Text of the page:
JB: Using material from the 80’s for this project felt nostalgic and somehow dated to me. The German word Sehnsucht or the Portuguese Saudade best describe the feelings that arise when working with the home footage that my father shot in the 80s used in the Andrea video essay. The footage depicts not only my brothers and my childhood, but also the last captured frames of my mother in motion. There is no direct translation for this word in English. Sehnsucht describes a deep rooted emotional state of longing for an absent person one loves. It often carries a repressed knowledge that the object of longing might never return. It’s the feeling that describes the love that remains after someone is gone. I think the quality of low-definition video, with all its beauty and imperfections lends itself as the most accurate medium to convey this Sehnsucht/Saudade for my mother. To be most honest is to be most vulnerable, and in order to be most vulnerable I needed to distance myself from the trauma and footage that was keeping her alive. I shared my personal stories and memories with collaborators, Jennifer Moon and Cary Cronenwett, who became my ghost writer and my impartial editor.
GK: In Magic Hour, you have nine individuals on three projections talking about very personal and intimate stories. The number nine makes me want to think of you as the tenth voice that is present through the multiplicity of the other voices in the show, whether through collaboration or contribution to the exhibition catalogue. In a way your “epitaph for family” is an invitation to listen and talk about the family.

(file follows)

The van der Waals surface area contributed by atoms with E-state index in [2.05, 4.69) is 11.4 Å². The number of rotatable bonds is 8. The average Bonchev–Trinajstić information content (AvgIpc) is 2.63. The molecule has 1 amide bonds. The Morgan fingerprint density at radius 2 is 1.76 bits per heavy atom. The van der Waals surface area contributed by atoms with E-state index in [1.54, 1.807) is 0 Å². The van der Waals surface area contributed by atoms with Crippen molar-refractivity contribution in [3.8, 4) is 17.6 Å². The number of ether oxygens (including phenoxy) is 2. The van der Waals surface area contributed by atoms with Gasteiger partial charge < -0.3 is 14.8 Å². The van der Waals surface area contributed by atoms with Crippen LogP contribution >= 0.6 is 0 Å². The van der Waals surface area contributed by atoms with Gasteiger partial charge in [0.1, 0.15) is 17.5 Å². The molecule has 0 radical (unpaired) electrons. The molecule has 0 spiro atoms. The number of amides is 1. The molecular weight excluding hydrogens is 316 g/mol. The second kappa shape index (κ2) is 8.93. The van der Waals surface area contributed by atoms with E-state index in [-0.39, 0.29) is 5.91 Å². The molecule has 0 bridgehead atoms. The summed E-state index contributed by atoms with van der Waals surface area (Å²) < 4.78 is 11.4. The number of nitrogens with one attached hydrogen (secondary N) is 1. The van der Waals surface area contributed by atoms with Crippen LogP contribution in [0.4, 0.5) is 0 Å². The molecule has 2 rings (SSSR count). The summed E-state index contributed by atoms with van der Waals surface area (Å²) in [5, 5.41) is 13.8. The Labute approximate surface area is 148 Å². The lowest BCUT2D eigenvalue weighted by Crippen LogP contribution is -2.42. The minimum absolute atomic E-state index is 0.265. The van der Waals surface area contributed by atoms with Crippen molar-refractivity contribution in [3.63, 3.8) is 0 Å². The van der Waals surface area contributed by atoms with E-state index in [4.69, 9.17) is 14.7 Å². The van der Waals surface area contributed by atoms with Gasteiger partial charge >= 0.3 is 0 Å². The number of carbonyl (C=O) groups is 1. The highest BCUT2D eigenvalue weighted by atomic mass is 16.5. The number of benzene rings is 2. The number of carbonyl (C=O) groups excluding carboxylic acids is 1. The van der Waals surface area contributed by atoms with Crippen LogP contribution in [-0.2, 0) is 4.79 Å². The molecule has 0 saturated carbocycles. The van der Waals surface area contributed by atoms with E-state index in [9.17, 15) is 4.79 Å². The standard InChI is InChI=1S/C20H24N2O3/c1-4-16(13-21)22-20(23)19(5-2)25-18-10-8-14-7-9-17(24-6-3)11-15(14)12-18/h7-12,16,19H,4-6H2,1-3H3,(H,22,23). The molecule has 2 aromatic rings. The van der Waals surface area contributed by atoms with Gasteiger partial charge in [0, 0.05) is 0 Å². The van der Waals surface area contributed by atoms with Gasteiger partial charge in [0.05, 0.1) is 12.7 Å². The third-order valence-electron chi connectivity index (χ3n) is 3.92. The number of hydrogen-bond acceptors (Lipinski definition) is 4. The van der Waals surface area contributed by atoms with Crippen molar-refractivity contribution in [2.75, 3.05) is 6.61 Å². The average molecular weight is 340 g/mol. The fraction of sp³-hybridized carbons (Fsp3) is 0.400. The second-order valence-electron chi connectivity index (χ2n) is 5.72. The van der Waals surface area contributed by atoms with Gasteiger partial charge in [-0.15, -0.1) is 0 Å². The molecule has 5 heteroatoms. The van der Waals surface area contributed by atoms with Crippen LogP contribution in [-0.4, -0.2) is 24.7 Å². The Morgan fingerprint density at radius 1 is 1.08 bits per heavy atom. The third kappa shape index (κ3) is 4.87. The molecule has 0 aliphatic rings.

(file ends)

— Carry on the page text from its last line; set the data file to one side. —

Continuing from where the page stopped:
JB: Me, being the tenth voice, is more in the sense that in the exhibition I speak about past trauma – but the other voices are talking about the now and the future. Standing on the balcony on the 17th floor of a midtown Manhattan building, my brother called me from Switzerland and told me that my mother had choked on a piece of meat and was in a coma. She died a week later. Ten years earlier, I remember standing on my balcony in Switzerland during the morning magic hour after returning from a trip to New York, where I had my first meaningful sexual encounters with a woman. Both times, I experienced a kind of death, both times standing on a balcony, scared of heights, orienting myself towards the horizon.
These two experiences accumulated and manifested themselves in Epitaph for Family – questioning the difference between, and sameness within, queer and heteronormative family structures, and how these constructs define the individual and community. Through formal connections, disruption, and repetitive acts, I was trying to destabilize the notion of family as a reachable end, skewing the centrality of this ideal through rearticulation and refusal. The project refuses an ending, even in Death itself. This is how I wanted to start the last piece in the show, Andrea. It starts with Jennifer Moon’s words: “Imagine there is a death. But there is no end.”
Images courtesy of the artists unless otherwise noted.